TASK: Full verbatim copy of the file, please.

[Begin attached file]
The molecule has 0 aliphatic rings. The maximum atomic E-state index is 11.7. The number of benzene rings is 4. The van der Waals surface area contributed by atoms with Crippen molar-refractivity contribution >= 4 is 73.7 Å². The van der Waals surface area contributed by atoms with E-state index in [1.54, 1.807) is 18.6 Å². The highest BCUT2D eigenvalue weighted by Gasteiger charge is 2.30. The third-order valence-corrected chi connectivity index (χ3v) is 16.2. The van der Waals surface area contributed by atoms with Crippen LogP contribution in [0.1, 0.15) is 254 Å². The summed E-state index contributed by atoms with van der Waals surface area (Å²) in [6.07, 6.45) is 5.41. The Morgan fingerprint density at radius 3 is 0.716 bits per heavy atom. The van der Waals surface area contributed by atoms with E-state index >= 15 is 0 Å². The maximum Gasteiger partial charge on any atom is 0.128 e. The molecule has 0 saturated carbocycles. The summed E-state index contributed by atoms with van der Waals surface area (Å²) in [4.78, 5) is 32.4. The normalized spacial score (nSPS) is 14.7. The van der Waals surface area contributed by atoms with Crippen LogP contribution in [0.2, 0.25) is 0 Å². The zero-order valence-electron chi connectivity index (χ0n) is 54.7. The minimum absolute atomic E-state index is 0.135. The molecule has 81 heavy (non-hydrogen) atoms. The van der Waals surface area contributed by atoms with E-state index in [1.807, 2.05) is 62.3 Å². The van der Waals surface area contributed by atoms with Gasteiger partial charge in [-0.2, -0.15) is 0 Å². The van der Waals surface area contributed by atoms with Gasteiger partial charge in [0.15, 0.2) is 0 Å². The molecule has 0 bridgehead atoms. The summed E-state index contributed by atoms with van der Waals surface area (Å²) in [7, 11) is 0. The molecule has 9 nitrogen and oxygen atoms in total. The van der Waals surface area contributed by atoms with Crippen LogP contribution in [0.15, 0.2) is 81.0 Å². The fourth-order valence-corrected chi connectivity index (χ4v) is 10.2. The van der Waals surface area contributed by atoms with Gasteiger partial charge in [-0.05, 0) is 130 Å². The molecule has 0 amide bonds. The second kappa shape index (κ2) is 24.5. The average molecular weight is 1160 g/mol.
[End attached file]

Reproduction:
The molecule has 0 aliphatic rings. The maximum atomic E-state index is 11.7. The number of benzene rings is 4. The van der Waals surface area contributed by atoms with Crippen molar-refractivity contribution >= 4 is 73.7 Å². The van der Waals surface area contributed by atoms with E-state index in [1.54, 1.807) is 18.6 Å². The highest BCUT2D eigenvalue weighted by Gasteiger charge is 2.30. The third-order valence-corrected chi connectivity index (χ3v) is 16.2. The van der Waals surface area contributed by atoms with Crippen LogP contribution in [0.1, 0.15) is 254 Å². The summed E-state index contributed by atoms with van der Waals surface area (Å²) in [6.07, 6.45) is 5.41. The Morgan fingerprint density at radius 3 is 0.716 bits per heavy atom. The van der Waals surface area contributed by atoms with E-state index >= 15 is 0 Å². The maximum Gasteiger partial charge on any atom is 0.128 e. The molecule has 0 saturated carbocycles. The summed E-state index contributed by atoms with van der Waals surface area (Å²) in [4.78, 5) is 32.4. The normalized spacial score (nSPS) is 14.7. The van der Waals surface area contributed by atoms with Crippen LogP contribution in [0.2, 0.25) is 0 Å². The zero-order valence-electron chi connectivity index (χ0n) is 54.7. The minimum absolute atomic E-state index is 0.135. The molecule has 81 heavy (non-hydrogen) atoms. The van der Waals surface area contributed by atoms with E-state index in [1.807, 2.05) is 62.3 Å². The van der Waals surface area contributed by atoms with Gasteiger partial charge in [-0.2, -0.15) is 0 Å². The van der Waals surface area contributed by atoms with Gasteiger partial charge in [0.15, 0.2) is 0 Å². The molecule has 0 bridgehead atoms. The summed E-state index contributed by atoms with van der Waals surface area (Å²) in [7, 11) is 0. The molecule has 9 nitrogen and oxygen atoms in total. The van der Waals surface area contributed by atoms with Crippen LogP contribution in [0.15, 0.2) is 81.0 Å². The fourth-order valence-corrected chi connectivity index (χ4v) is 10.2. The van der Waals surface area contributed by atoms with Gasteiger partial charge in [-0.05, 0) is 130 Å². The molecule has 0 amide bonds. The second kappa shape index (κ2) is 24.5. The average molecular weight is 1160 g/mol.